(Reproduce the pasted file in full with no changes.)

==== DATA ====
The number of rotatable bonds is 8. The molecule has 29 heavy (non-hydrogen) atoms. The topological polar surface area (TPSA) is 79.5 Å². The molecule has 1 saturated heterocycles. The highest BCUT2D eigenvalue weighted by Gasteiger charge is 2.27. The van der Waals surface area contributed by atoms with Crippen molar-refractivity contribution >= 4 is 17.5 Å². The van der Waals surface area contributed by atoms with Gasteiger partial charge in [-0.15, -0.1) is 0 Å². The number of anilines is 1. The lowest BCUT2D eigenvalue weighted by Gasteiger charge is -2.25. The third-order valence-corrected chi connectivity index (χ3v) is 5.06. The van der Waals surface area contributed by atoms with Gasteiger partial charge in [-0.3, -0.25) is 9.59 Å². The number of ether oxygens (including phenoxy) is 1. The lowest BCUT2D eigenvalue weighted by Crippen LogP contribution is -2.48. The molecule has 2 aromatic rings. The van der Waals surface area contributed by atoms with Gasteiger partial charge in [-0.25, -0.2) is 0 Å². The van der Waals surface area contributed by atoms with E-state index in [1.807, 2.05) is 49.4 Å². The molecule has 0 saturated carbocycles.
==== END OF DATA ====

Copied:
The number of rotatable bonds is 8. The molecule has 29 heavy (non-hydrogen) atoms. The topological polar surface area (TPSA) is 79.5 Å². The molecule has 1 saturated heterocycles. The highest BCUT2D eigenvalue weighted by Gasteiger charge is 2.27. The van der Waals surface area contributed by atoms with Crippen molar-refractivity contribution >= 4 is 17.5 Å². The van der Waals surface area contributed by atoms with Gasteiger partial charge in [-0.15, -0.1) is 0 Å². The number of anilines is 1. The lowest BCUT2D eigenvalue weighted by Gasteiger charge is -2.25. The third-order valence-corrected chi connectivity index (χ3v) is 5.06. The van der Waals surface area contributed by atoms with Gasteiger partial charge in [-0.3, -0.25) is 9.59 Å². The number of ether oxygens (including phenoxy) is 1. The lowest BCUT2D eigenvalue weighted by Crippen LogP contribution is -2.48. The molecule has 2 aromatic rings. The van der Waals surface area contributed by atoms with Gasteiger partial charge in [-0.25, -0.2) is 0 Å². The van der Waals surface area contributed by atoms with E-state index in [1.807, 2.05) is 49.4 Å². The molecule has 0 saturated carbocycles.